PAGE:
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Tribal advocates keep up legal pressure for fair political maps; 12-member jury sworn in for Trump's historic criminal trial; the importance of healthcare decision planning; and a debt dilemma: poll shows how many people wrestle with college costs.

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Civil rights activists say a court ruling could end the right to protest in three southern states, a federal judge lets January 6th lawsuits proceed against former President Trump, and police arrest dozens at a Columbia University Gaza protest.

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Rural Wyoming needs more vocational teachers to sustain its workforce pipeline, Ohio environmental advocates fear harm from a proposal to open 40-thousand forest acres to fracking and rural communities build bike trail systems to promote nature, boost the economy.

Reports: Immigrants Dying for Decent Care

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Wednesday, March 18, 2009   

Immigrants are, literally, dying for decent care, according to two new reports that portray the medical care system for U.S. immigration detainees as dangerously inadequate.

The reports, from the Florida Immigrant Advocacy Center and Human Rights Watch, call on the federal government to stop locking up immigrants who are not considered dangerous; improve medical care for those jailed; and increase oversight of all detention centers.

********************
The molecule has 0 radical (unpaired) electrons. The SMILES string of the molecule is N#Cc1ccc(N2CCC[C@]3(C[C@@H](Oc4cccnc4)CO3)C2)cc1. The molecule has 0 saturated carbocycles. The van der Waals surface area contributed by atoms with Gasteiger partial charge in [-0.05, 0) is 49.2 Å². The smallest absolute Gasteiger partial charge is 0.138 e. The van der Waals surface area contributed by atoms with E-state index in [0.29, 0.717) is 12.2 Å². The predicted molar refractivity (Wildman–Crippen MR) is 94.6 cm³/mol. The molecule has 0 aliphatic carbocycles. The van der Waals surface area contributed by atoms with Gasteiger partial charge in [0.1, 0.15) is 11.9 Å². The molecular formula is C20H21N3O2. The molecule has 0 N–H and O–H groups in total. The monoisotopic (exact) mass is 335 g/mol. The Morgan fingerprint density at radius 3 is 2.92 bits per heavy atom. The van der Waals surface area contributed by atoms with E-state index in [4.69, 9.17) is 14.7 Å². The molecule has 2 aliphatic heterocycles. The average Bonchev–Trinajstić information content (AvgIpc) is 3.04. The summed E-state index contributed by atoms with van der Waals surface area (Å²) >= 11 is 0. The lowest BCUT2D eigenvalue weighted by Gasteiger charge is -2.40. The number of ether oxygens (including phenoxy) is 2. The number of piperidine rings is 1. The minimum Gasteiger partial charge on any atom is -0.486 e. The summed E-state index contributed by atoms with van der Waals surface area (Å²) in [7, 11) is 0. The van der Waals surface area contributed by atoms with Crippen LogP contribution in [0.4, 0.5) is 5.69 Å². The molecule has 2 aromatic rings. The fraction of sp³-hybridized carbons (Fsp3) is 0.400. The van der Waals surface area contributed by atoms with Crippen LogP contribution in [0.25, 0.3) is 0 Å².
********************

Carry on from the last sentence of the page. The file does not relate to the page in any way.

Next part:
The groups' research indicates Immigration and Customs Enforcement (ICE) systematically denied, delayed, and denigrated medical care, causing unnecessary suffering and even death, according to Meghan Rhoad, a Human Rights Watch researcher.

"The detention system routinely subjects women to suffering and humiliation. It is a system that needlessly shackles pregnant women with no criminal background, that ignores requests for care, and does all of this with impunity."

Immigrant detainees are the fastest-growing jail population, adds Cheryl Little, founder of the Florida Immigrant Advocacy Center, although most have committed no crime.

"These are people who have lived here for years - worked hard, paid taxes, have U.S. citizen children, in some cases, have U.S. citizen spouses - and the vast majority have broken no criminal law."

After living and working legally in the United States for 27 years, most recently at Florida Atlantic University, Marlene Jaggernauth was arrested by ICE. Held for more than a year, she was separated from her four young children. The conditions she saw in detention were deplorable, she says - and when she complained, she was placed in solitary confinement.

"We felt truly helpless and frightened. Our requests for care would just be ignored. I saw a great deal of suffering and it was very heartbreaking."

In response to the reports, an ICE spokesperson says the agency is committed to humane and safe treatment of detainees, and spends nearly $100 million annually to achieve those goals. But more than 400,000 immigrants were detained in 2008, and Rhoad says this year's estimate is 440,000, at a total cost to taxpayers of almost $1.7 billion per year.

The reports are available online at www.fiacfl.org or www.hrw.org.



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